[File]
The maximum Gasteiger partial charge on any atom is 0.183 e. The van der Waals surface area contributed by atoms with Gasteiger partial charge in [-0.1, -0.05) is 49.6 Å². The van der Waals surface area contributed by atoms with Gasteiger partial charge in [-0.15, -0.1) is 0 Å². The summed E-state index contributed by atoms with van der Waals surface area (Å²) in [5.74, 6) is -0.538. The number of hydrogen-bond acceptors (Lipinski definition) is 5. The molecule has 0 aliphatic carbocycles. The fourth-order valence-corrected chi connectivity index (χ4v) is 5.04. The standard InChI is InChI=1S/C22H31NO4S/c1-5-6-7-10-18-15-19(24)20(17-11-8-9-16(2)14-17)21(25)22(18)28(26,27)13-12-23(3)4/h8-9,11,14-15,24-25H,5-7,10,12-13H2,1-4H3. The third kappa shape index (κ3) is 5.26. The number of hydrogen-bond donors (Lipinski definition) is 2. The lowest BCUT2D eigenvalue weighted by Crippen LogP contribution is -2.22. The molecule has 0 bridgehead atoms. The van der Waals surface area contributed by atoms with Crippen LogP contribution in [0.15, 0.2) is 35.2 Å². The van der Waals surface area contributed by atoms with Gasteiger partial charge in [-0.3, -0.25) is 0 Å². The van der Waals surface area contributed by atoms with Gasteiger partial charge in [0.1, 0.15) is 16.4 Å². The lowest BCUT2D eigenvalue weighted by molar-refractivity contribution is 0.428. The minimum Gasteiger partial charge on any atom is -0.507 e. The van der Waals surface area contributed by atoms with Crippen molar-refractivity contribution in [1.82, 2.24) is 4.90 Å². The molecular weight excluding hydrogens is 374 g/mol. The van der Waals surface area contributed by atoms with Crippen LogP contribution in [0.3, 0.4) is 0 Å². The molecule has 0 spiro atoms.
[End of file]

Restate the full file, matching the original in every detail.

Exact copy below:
The maximum Gasteiger partial charge on any atom is 0.183 e. The van der Waals surface area contributed by atoms with Gasteiger partial charge in [-0.1, -0.05) is 49.6 Å². The van der Waals surface area contributed by atoms with Gasteiger partial charge in [-0.15, -0.1) is 0 Å². The summed E-state index contributed by atoms with van der Waals surface area (Å²) in [5.74, 6) is -0.538. The number of hydrogen-bond acceptors (Lipinski definition) is 5. The molecule has 0 aliphatic carbocycles. The fourth-order valence-corrected chi connectivity index (χ4v) is 5.04. The standard InChI is InChI=1S/C22H31NO4S/c1-5-6-7-10-18-15-19(24)20(17-11-8-9-16(2)14-17)21(25)22(18)28(26,27)13-12-23(3)4/h8-9,11,14-15,24-25H,5-7,10,12-13H2,1-4H3. The third kappa shape index (κ3) is 5.26. The number of hydrogen-bond donors (Lipinski definition) is 2. The lowest BCUT2D eigenvalue weighted by Crippen LogP contribution is -2.22. The molecule has 0 bridgehead atoms. The van der Waals surface area contributed by atoms with Crippen LogP contribution in [0.15, 0.2) is 35.2 Å². The van der Waals surface area contributed by atoms with Gasteiger partial charge in [-0.3, -0.25) is 0 Å². The van der Waals surface area contributed by atoms with Gasteiger partial charge in [0.1, 0.15) is 16.4 Å². The lowest BCUT2D eigenvalue weighted by molar-refractivity contribution is 0.428. The minimum Gasteiger partial charge on any atom is -0.507 e. The van der Waals surface area contributed by atoms with Crippen molar-refractivity contribution in [1.82, 2.24) is 4.90 Å². The molecular weight excluding hydrogens is 374 g/mol. The van der Waals surface area contributed by atoms with Crippen LogP contribution in [0.3, 0.4) is 0 Å². The molecule has 0 spiro atoms.